http://www.mustafathepoet.com/news/2014/2/20/lost-souls-video

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Alain Mabanckou: “Letter to the Sun” / “Lettre au Soleil”

Francks François Décéus_On the beach_Sur la plage_2009

Francks François Décéus_On the beach_Sur la plage_2009

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Alain Mabanckou

(born February 24th, 1966, Pointe-Noire, Republic of The Congo / lives in Paris and Los Angeles)

Letter to the Sun”

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Sun:
Here’s my registered letter,
with an accusation of deception.

I summon you – right here, right now –
to honour a tribute to Light,

something you owe this clump of Earth

capering around you.

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Your revolutionary “revolving”,
the spheroid halo of your loophole-kisses,

these don’t impress me.
I’ll await you at the bend
between Dawn’s shyness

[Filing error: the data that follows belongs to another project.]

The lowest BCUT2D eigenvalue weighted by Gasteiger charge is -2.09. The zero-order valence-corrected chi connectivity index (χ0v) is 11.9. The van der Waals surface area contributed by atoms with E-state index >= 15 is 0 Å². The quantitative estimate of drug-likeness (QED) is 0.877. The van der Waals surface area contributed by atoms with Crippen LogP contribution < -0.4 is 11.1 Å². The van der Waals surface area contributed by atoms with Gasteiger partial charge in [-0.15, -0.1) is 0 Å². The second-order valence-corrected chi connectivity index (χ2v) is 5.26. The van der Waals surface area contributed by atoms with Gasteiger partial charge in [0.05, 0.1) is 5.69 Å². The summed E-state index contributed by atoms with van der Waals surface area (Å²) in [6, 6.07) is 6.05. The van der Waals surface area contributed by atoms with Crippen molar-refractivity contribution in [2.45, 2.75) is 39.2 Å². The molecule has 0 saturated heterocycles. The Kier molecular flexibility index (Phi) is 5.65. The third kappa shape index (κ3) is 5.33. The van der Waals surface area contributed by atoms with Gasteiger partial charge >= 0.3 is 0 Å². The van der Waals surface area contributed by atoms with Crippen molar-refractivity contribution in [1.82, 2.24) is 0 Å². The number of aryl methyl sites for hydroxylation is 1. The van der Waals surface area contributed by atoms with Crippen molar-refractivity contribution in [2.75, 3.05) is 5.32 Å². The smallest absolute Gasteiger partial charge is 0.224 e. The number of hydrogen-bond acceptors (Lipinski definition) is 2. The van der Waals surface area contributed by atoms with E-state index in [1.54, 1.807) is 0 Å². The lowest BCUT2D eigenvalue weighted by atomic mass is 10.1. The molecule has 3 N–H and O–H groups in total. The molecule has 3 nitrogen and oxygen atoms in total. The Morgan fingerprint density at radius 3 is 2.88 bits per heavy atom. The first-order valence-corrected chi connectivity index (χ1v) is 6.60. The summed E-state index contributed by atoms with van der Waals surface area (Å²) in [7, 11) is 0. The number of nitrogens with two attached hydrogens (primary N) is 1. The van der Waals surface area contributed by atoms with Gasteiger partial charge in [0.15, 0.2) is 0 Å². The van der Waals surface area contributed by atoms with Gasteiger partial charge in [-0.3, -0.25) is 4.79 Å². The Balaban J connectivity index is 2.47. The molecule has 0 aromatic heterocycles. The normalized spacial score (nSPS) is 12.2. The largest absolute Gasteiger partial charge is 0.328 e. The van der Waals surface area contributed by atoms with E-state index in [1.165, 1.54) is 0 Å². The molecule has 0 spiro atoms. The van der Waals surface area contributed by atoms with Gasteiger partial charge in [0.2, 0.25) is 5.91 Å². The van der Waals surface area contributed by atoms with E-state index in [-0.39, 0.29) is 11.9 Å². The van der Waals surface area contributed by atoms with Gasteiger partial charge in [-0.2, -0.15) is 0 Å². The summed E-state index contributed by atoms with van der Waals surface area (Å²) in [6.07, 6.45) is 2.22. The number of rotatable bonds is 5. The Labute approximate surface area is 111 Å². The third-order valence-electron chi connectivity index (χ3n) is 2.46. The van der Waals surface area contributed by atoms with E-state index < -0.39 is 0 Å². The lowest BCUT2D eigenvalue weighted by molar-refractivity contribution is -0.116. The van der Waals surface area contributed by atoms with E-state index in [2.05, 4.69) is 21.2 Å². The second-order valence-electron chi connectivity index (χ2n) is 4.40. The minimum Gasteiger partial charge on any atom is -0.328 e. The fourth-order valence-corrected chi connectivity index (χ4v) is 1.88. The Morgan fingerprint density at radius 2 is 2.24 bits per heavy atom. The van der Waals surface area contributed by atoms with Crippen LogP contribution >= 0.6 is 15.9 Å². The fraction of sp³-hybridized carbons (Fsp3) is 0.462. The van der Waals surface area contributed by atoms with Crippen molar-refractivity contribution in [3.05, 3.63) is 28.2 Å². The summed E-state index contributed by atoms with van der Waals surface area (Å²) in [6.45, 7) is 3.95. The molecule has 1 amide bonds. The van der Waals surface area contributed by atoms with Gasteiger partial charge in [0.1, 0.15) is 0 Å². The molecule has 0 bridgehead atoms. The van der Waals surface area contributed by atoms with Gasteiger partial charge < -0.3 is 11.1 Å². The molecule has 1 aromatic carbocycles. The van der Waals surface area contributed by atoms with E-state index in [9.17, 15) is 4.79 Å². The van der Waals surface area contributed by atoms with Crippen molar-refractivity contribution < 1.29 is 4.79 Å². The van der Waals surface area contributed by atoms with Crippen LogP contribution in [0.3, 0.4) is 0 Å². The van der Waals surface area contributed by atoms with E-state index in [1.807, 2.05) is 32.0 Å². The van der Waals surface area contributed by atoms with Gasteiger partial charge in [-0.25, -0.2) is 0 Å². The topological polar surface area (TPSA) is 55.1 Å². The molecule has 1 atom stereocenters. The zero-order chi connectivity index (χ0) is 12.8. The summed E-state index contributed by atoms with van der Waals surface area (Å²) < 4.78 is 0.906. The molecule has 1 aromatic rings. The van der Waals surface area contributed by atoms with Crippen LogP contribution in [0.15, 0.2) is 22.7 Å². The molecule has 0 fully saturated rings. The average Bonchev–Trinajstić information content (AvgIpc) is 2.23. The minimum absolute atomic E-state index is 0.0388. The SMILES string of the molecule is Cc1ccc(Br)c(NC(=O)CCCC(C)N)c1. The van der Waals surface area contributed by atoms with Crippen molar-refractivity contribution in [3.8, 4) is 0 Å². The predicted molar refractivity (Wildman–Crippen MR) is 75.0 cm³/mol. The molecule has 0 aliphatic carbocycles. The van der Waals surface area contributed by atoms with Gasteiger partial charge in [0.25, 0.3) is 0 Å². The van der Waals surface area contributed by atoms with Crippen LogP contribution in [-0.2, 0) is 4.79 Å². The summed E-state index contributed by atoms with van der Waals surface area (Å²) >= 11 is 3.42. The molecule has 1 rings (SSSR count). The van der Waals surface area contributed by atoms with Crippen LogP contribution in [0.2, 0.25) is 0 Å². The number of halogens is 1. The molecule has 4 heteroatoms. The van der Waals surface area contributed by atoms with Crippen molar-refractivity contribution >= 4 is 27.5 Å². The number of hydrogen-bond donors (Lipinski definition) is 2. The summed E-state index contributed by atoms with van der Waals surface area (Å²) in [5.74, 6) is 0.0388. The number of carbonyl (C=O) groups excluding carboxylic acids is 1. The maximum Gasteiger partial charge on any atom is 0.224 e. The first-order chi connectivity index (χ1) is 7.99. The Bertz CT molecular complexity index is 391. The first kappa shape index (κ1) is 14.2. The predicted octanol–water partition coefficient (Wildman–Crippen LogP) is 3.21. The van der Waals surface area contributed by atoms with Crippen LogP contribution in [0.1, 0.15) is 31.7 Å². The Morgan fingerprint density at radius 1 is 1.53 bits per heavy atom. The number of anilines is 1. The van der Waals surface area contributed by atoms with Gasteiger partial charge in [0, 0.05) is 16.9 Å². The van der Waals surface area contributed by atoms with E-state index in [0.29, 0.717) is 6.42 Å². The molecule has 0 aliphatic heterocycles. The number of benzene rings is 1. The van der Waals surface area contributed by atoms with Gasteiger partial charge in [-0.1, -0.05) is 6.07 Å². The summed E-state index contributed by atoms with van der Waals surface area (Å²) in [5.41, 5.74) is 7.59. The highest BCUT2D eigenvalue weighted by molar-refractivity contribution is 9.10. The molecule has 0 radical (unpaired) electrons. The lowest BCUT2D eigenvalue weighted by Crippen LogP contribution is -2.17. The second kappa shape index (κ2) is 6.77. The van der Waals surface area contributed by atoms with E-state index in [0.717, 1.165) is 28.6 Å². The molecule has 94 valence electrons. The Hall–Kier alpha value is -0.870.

and Azure Sky’s confusion.
My rage will be at “high noon”,

tatooed by a fadeless rancour.

I’ll go – if need be – to “unearth” you in the dust of stars

and the vagabounding immensity of the Galaxy.

Then I will bear a grievance alongside the Eclipse

in order to mock you at your zenith

before a Humanity oh so reverential of your virtues…

.     .     .


Alain Mabanckou (né le 24 février, 1966, Pointe-Noire, République du Congo)
Lettre au Soleil”
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Soleil
Voici ma lettre recommandée
avec accusé de déception
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Je te somme ici et maintenant
d’honorer le tribut de lumière
que tu dois à la motte de Terre